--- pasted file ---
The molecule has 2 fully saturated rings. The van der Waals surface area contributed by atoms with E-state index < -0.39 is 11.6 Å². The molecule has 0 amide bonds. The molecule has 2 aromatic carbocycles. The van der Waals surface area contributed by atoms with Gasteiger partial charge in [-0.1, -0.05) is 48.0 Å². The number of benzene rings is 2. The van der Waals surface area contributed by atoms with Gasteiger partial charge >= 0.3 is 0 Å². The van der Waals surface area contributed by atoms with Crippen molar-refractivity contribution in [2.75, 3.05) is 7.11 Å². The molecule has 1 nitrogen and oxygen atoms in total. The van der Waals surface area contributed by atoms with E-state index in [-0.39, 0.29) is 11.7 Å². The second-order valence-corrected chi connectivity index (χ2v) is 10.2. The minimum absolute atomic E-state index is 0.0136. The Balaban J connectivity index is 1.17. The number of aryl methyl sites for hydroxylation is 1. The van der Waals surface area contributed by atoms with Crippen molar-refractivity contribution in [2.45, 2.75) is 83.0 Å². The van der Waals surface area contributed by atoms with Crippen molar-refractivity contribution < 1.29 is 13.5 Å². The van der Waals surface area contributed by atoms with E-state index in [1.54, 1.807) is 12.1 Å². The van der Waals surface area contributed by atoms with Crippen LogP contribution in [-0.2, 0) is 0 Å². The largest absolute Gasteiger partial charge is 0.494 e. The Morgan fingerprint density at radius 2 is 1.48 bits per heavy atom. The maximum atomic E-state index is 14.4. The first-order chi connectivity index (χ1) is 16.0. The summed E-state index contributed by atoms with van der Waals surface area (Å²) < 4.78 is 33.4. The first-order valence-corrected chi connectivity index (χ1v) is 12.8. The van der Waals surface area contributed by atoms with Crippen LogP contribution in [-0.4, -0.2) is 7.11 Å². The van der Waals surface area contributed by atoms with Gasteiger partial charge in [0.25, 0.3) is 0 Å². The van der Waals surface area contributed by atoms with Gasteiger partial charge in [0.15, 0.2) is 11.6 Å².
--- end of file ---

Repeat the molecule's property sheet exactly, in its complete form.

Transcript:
The molecule has 2 fully saturated rings. The van der Waals surface area contributed by atoms with E-state index < -0.39 is 11.6 Å². The molecule has 0 amide bonds. The molecule has 2 aromatic carbocycles. The van der Waals surface area contributed by atoms with Gasteiger partial charge in [-0.1, -0.05) is 48.0 Å². The number of benzene rings is 2. The van der Waals surface area contributed by atoms with Gasteiger partial charge >= 0.3 is 0 Å². The van der Waals surface area contributed by atoms with Crippen molar-refractivity contribution in [2.75, 3.05) is 7.11 Å². The molecule has 1 nitrogen and oxygen atoms in total. The van der Waals surface area contributed by atoms with E-state index in [-0.39, 0.29) is 11.7 Å². The second-order valence-corrected chi connectivity index (χ2v) is 10.2. The minimum absolute atomic E-state index is 0.0136. The Balaban J connectivity index is 1.17. The number of aryl methyl sites for hydroxylation is 1. The van der Waals surface area contributed by atoms with Crippen molar-refractivity contribution in [2.45, 2.75) is 83.0 Å². The van der Waals surface area contributed by atoms with Crippen molar-refractivity contribution < 1.29 is 13.5 Å². The van der Waals surface area contributed by atoms with E-state index in [1.54, 1.807) is 12.1 Å². The van der Waals surface area contributed by atoms with Crippen LogP contribution in [-0.2, 0) is 0 Å². The largest absolute Gasteiger partial charge is 0.494 e. The Morgan fingerprint density at radius 2 is 1.48 bits per heavy atom. The maximum atomic E-state index is 14.4. The first-order chi connectivity index (χ1) is 16.0. The summed E-state index contributed by atoms with van der Waals surface area (Å²) < 4.78 is 33.4. The first-order valence-corrected chi connectivity index (χ1v) is 12.8. The van der Waals surface area contributed by atoms with Crippen LogP contribution in [-0.4, -0.2) is 7.11 Å². The van der Waals surface area contributed by atoms with Gasteiger partial charge in [0.25, 0.3) is 0 Å². The van der Waals surface area contributed by atoms with Gasteiger partial charge in [0.15, 0.2) is 11.6 Å².